There are many books in the library catalog about Alzheimer's Disease: history, biography, patient care, prevention, treatments. But there is also a growing body of fiction that includes Alzheimer's patients, either as protagonists of their own story or characters is someone else's. Some authors hope that these fictional stories will help start conversations about the disease - for author Alice LaPlante, "diving into the heart and soul of Alzheimer's was...cathartic. 'My mother is in her last stages right now...I wanted to put myself in that position, to understand what my mother's going through, and I just imagined myself into it.'" A reviewer of Lisa Genova's Still Alice asserts:
And what gives it the greatest impact is the fact that the vast majority of it is from Alice's own perspective. We share her own perceptions of the world and then feel them change as her mind deteriorates... it's as close as you could possibly get to experiencing the effects of Alzheimer's disease without having it. That might sound like too much to take... and I can't really disagree, it is like that at times... but if we really want to be able to help our loved ones and others with Alzheimer's, what could be a better start than to understand what they're going through as much as possible?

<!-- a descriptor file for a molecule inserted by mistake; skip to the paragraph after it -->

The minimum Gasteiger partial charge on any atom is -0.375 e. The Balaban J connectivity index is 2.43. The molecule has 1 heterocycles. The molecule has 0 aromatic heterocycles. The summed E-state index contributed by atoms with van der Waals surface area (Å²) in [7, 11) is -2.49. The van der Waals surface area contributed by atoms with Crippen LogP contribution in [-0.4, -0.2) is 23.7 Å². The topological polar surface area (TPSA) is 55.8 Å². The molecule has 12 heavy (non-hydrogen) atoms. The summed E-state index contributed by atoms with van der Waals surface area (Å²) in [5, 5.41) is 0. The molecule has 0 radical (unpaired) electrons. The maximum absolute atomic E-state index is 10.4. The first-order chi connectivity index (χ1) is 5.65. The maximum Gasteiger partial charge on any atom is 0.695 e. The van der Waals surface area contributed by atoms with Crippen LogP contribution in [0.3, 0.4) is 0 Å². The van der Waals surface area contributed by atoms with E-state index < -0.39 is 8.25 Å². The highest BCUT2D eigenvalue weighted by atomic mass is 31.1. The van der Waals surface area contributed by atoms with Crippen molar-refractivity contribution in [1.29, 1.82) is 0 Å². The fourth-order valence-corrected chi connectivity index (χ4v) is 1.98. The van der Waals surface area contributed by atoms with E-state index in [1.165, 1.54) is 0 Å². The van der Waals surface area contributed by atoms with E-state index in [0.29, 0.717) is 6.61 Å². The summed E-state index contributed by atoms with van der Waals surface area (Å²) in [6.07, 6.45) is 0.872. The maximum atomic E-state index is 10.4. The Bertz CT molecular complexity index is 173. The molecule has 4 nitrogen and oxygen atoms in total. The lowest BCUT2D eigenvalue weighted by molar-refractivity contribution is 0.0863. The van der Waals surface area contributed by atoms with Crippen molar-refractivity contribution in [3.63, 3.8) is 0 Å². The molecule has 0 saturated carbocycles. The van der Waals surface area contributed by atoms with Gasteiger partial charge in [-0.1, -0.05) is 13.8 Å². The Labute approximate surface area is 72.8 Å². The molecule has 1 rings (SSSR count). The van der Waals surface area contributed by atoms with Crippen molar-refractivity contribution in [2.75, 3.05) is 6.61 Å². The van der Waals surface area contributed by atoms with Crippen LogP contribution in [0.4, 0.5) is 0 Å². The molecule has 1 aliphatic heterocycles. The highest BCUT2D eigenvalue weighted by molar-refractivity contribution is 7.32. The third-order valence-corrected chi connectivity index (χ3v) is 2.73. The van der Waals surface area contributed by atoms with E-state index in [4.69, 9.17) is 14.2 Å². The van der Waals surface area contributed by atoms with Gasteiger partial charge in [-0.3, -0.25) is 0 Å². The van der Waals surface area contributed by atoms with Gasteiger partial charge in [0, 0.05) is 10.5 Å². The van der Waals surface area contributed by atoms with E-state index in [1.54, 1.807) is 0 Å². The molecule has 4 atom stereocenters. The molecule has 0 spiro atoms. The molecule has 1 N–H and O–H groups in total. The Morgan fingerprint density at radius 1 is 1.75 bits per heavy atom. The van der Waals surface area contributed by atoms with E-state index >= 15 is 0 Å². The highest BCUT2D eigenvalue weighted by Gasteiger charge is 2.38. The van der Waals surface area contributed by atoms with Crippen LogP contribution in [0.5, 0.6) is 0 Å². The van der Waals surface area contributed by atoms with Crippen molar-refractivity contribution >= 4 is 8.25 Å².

With Alzheimer's Disease and dementia a very real worry for today's aging population, we have compiled some fictional accounts of living with catastrophic memory loss, ranging from literary fiction to mystery, with a couple of recent non-fiction titles tucked in at the end.
Still Alice by Lisa Genova
Turn of Mind by Alice LaPlante
Before I Go to Sleep by S.J. Watson
Someone Not Really Her Mother by Harriet Scott Chessman
Bill Warrington's Last Chance by James King
Looking for Lily by Africa Fine
The Wilderness by Samantha Harvey
The Pleasure Was Mine by Tommy Hays
Blue Shoe by Anne Lamott
Keeper: One House, Three Generations, and a Journey into Alzheimer's by Andrea Gillies
I Still Do: Loving and Living with Alzheimer's by Judith Fox
For more information about Alzheimer's Disease, try the New Mexico Chapter of the Alzheimer's Association.